Subject has been on a stable dosage of any of Neurontin, Lyrica, Tramadol and Opioid medicines such as Ultram and Ultracet for at least 90 days prior to study start and is willing and able to maintain that stable dosage throughout study participation OR subject has not used or is willing to abstain from using any of the these medications for 30 days prior to study start.
Subject has not received or is willing to abstain from receiving any injections of local anesthetics such as lidocaine within 30 days prior to study start.
Subject is able and willing to take over-the-counter Regular Strength Tylenol tablets to manage pain, as needed, throughout the study.
Subject is willing and able to refrain from consuming any over-the-counter and/or prescription medications including muscle relaxants and/or herbal supplements and/or recreational and medical drugs including cannabis intended for the relief of pain and/or inflammation throughout study participation, except for the study-specific pain relief medication of over-the-counter Tylenol.
Subject is willing and able to refrain from engaging in any non-study procedure therapies for the management of foot pain throughout the study, including conventional therapies such as physical therapy, occupational therapy and hot or cold packs, as well as alternative therapies such as chiropractic care and acupuncture.
Can communicate fluently in English and can read and write English sufficiently to comply with the study procedures and complete the information in the Subject Diary.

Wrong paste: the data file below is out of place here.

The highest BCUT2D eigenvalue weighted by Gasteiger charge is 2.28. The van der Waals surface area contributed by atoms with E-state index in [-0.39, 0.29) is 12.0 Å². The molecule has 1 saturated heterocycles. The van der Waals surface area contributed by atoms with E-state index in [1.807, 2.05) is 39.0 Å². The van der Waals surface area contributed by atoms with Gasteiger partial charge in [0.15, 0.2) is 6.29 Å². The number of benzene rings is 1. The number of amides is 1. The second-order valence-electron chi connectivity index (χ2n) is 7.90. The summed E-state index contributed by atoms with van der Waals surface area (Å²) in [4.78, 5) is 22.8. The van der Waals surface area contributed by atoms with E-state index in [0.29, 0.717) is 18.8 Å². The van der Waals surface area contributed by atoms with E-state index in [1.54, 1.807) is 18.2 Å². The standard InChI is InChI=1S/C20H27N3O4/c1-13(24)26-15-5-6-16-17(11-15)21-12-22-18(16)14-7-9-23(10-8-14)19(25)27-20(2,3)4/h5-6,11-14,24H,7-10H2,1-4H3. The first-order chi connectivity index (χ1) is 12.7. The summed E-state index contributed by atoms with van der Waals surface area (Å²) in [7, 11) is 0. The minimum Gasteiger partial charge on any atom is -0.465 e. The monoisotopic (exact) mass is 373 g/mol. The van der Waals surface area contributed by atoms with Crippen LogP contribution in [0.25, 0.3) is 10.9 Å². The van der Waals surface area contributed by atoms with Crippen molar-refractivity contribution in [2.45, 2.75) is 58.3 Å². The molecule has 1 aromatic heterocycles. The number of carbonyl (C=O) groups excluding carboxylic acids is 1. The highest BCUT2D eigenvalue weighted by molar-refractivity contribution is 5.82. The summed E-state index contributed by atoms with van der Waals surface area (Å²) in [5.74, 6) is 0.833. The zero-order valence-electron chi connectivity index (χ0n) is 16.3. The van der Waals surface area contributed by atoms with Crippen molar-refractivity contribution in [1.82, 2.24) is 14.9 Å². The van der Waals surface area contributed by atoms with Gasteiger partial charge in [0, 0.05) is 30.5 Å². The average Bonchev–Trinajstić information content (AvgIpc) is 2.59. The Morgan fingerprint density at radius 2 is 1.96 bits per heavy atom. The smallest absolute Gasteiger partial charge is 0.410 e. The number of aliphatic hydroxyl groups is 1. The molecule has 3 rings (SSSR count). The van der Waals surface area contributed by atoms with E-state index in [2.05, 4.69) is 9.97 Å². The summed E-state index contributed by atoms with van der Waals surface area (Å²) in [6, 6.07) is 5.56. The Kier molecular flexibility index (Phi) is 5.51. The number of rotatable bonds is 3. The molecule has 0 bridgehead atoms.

Subject's foot pain is undiagnosed, or has been diagnosed as being other than, or in addition to, diabetes induced Peripheral Neuropathy.
Subject's foot pain is unilateral or notably different between the two feet.
Serious organ disease or other serious primary disease merger.
Diabetes ketosis, ketoacidosis or severe infection within the past two weeks.
Current, active chronic pain disease: chronic fatigue syndrome, fibromyalgia, endometriosis, inflammatory bowel disease, interstitial cystitis, peripheral vascular disease.
Cancer or treatment for cancer in the past 6 months.
Surgical intervention to treat diabetic peripheral neuropathy foot pain, including implantation of a pain relief device.
Active infection, wound, or other external trauma to the areas to be treated with the laser.
Medical, physical, or other contraindications for, or sensitivity to, light therapy.
Pregnant, breast feeding, or planning pregnancy prior to the end of study participation.
Serious mental health illness such as dementia or schizophrenia; psychiatric hospitalization in past two years.
Developmental disability or cognitive impairment that in the opinion of the investigator would preclude adequate comprehension of the informed consent form and/or ability to record the necessary study measurements.
Any condition or other variable that in the opinion of the investigator may confound or interfere with the evaluation of the effectiveness of the investigational treatment or otherwise render the subject unable to comply with the requirements of the study protocol.
Involvement in litigation and/or receiving disability benefits related in any way to the parameters of the study.
Participation in a clinical study or other type of research in the past 30 days.
Contacts and Locations
|1||Arizona Institute of Footcare Physicians||Mesa||Arizona||United States||85204|
|2||Jeffrey Kleis, DPM||Costa Mesa||California||United States||92626|
|3||Hialeah Hospital Medical Plaza||Hialeah||Florida||United States||33139|
|4||Jordan Steinberg, DPM||Florham Park||New Jersey||United States||07932|
Sponsors and Collaborators
- Erchonia Corporation
- Principal Investigator: Sandra L Franco, DPM,
Study Documents (Full-Text)None provided.